African-American students at USC Aiken are graduating at a slightly higher percentage rate than white students, reversing a national trend of a college graduation completion gap between black and white students.
“There’s no gap here,” said Dr. Lloyd Dawe, the director of Institutional Effectiveness, Research and Compliance at USCA. “That is the complete opposite of the national trend.”
Based on a weighted, three-year average from 2012 to 2014, African-American students at USCA had a graduation rate of 42.6 percent, which is 1.8 percent higher than white students, Dawe said. The numbers are based on first-time, full-time – true freshmen – students who graduated in six years.
Nationally, only 41 percent of black students who started college as first-time, full-time freshmen at four-year institutions in fall 2008 earned bachelor’s degrees within six years, according to the National Center for Education Statistics.
That rate is 22 percentage points below their white peers nationally and creates a deep diversity gap in graduation numbers between African-American and white students who start and complete college, according to a recent report from the Education Trust, a nonprofit organization that advocates for minority and low-income students.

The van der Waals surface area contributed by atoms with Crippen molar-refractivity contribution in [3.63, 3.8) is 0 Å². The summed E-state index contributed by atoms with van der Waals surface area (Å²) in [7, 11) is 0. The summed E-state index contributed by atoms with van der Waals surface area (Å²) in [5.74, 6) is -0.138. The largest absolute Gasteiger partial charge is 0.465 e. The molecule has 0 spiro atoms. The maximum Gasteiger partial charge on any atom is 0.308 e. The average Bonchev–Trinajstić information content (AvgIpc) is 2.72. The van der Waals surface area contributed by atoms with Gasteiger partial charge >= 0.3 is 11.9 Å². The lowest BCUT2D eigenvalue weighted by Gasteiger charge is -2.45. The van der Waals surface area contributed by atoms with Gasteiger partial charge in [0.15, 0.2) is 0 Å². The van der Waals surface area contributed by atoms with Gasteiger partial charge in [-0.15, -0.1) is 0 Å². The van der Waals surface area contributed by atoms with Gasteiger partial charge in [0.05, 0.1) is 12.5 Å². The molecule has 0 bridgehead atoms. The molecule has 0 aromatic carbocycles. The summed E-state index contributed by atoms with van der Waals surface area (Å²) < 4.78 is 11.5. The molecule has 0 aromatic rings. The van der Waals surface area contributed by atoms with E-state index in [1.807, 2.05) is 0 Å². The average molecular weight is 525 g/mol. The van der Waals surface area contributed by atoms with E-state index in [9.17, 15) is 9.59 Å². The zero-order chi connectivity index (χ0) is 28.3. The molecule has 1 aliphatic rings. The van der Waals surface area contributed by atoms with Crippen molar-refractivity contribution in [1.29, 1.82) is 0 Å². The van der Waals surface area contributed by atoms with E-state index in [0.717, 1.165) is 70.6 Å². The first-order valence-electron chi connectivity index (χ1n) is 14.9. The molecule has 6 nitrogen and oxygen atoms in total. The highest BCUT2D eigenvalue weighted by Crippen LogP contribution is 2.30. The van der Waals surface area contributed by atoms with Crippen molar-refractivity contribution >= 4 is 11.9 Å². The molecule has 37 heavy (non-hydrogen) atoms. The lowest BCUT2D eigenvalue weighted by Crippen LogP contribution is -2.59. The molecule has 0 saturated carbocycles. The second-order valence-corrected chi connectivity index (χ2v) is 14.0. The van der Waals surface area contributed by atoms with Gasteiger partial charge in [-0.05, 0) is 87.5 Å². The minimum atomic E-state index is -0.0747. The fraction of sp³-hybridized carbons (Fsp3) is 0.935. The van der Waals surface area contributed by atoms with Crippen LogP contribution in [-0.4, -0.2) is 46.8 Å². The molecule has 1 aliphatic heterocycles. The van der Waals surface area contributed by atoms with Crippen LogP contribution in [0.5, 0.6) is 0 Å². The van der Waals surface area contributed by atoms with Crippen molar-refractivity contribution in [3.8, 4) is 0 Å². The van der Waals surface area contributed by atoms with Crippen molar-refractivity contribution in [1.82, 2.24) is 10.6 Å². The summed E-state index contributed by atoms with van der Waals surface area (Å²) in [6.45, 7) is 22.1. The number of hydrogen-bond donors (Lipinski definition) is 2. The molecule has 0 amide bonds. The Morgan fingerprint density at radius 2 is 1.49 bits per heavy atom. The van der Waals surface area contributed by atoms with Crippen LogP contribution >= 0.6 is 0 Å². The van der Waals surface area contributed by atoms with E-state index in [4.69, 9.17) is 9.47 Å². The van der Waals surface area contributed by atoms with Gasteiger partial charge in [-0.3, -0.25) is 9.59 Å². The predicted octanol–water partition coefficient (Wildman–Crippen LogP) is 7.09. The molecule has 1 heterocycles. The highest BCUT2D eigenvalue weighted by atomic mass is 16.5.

The report identified USCA and two other South Carolina colleges, Winthrop University in Rock Hill and Francis Marion University in Florence, as top-performing institutions for black students in the state.
According to the report, “many black students encounter a unique combination of financial, academic and social challenges that can make the path to degree completion rugged.” Those challenges include inequities in K-12 education that “mean that too many black students leave high school without acquiring the skills they need to immediately succeed in postsecondary education.”